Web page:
"I'm also working on the medical malpractice proposal I told you about," I began.
He immediately cut me off: "Shut the f— up! We are not doing malpractice. Period. Every time the AMA [American Medical Association] comes in here, they don't talk about malpractice." Their first, second and third priority, he said, was the formula used by Medicare to determine doctors' pay. "We don't need to do malpractice for the doctors, and I am not alienating the president's base for nothing," he barked. "Stop it."
Rahm's reaction told me everything that I needed to know about the politics of the issue. Democrats would accept malpractice reform under two circumstances: if they needed it to keep the AMA's support for the bill, or if they needed it to attract Republican support. Neither was true. In backroom negotiations, the AMA was solely focused on securing higher physician payments—not on malpractice. And not a single Republican in Congress would even negotiate.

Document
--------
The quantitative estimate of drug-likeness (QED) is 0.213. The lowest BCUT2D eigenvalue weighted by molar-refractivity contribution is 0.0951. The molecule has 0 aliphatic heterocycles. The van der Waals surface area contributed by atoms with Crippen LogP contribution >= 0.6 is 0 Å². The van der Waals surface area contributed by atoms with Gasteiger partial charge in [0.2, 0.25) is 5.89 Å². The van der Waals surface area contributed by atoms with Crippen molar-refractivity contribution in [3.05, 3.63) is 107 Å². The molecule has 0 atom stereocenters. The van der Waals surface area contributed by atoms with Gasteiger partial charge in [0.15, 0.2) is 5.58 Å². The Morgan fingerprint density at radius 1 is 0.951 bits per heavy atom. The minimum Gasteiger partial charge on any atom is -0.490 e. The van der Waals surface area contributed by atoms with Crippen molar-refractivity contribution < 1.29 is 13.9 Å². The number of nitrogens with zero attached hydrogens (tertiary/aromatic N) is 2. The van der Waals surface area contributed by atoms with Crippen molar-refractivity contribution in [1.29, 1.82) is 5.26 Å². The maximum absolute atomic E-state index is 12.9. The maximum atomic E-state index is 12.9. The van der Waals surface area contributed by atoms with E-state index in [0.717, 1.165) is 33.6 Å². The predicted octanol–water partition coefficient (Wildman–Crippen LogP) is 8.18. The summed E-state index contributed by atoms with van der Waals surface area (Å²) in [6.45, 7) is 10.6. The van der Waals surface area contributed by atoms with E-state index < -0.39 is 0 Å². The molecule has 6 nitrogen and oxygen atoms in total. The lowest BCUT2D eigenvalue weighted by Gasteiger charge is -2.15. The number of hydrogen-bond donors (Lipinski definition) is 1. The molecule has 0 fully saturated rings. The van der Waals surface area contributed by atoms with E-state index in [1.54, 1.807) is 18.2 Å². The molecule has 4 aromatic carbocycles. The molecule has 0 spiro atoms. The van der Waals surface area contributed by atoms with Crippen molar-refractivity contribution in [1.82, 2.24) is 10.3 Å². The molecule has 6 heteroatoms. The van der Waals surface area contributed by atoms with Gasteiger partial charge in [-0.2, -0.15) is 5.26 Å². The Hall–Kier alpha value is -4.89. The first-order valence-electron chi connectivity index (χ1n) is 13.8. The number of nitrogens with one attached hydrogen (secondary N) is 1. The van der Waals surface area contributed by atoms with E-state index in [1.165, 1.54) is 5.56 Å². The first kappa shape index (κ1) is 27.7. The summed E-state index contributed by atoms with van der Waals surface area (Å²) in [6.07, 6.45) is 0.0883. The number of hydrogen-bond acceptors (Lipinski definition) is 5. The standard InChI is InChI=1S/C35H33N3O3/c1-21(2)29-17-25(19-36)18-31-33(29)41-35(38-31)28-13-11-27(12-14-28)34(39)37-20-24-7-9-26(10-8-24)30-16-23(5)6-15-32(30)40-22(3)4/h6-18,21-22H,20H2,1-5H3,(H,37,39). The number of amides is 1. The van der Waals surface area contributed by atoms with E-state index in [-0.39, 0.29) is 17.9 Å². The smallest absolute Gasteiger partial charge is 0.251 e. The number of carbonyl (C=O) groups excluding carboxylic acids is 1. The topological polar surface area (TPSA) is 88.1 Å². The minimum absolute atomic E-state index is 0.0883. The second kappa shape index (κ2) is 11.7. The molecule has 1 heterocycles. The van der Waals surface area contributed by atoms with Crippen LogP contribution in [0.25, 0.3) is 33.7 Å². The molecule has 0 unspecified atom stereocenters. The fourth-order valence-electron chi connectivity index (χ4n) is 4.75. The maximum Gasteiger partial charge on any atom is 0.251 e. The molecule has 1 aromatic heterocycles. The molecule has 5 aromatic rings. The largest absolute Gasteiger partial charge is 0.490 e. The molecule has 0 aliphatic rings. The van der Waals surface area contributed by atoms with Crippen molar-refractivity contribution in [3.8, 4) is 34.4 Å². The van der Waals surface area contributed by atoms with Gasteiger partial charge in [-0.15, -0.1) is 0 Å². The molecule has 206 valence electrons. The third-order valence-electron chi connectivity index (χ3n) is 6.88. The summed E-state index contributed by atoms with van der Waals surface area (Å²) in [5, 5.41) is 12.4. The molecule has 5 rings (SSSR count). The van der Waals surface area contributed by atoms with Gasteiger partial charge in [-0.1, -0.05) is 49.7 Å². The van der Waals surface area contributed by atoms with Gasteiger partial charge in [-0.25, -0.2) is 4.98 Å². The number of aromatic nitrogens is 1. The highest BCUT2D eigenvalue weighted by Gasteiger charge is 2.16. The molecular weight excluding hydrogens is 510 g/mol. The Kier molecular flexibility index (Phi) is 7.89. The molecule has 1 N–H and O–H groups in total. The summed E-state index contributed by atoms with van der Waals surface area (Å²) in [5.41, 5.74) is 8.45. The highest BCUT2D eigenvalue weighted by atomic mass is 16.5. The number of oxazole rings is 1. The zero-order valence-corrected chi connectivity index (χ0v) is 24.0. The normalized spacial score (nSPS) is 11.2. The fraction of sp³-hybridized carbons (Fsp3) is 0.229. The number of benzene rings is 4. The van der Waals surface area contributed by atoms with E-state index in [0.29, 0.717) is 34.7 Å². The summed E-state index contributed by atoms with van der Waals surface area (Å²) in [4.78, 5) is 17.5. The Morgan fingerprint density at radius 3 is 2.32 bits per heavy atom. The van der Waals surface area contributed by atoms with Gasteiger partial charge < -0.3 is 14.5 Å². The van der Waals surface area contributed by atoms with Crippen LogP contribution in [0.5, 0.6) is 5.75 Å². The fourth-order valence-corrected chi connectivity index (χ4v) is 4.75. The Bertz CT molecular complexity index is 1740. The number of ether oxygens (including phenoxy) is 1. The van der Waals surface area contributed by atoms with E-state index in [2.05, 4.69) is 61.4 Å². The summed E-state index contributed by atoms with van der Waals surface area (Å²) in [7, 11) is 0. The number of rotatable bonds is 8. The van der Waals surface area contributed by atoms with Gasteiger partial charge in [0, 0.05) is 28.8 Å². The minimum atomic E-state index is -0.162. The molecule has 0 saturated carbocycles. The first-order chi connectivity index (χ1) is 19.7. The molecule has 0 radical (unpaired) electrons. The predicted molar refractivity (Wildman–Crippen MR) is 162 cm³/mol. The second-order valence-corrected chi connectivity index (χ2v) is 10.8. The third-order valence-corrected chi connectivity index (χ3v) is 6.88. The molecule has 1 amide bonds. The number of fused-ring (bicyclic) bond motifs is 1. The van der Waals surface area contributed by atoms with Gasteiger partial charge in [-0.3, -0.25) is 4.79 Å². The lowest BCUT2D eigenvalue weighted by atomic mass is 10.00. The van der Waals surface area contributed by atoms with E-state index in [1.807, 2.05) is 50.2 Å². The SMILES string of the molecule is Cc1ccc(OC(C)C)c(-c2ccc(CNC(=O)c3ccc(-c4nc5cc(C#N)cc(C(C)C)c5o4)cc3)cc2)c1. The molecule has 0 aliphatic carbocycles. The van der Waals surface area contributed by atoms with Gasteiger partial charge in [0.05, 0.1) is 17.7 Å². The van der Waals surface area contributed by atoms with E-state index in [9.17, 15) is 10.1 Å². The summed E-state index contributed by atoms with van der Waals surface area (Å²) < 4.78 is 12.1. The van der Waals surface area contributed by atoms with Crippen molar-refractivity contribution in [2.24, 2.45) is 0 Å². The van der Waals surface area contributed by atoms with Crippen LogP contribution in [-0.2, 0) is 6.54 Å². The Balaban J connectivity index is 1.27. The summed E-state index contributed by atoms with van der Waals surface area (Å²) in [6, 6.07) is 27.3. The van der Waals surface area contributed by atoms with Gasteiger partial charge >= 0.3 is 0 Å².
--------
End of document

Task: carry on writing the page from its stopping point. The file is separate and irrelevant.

The president had already aggravated liberals by forgoing a "public option." He'd offended unions by limiting the tax exclusion. He wasn't going to antagonize trial lawyers, another core Democratic constituency, for no gain.
--Ezekiel Emanuel, WSJ, on focusing on the bottom line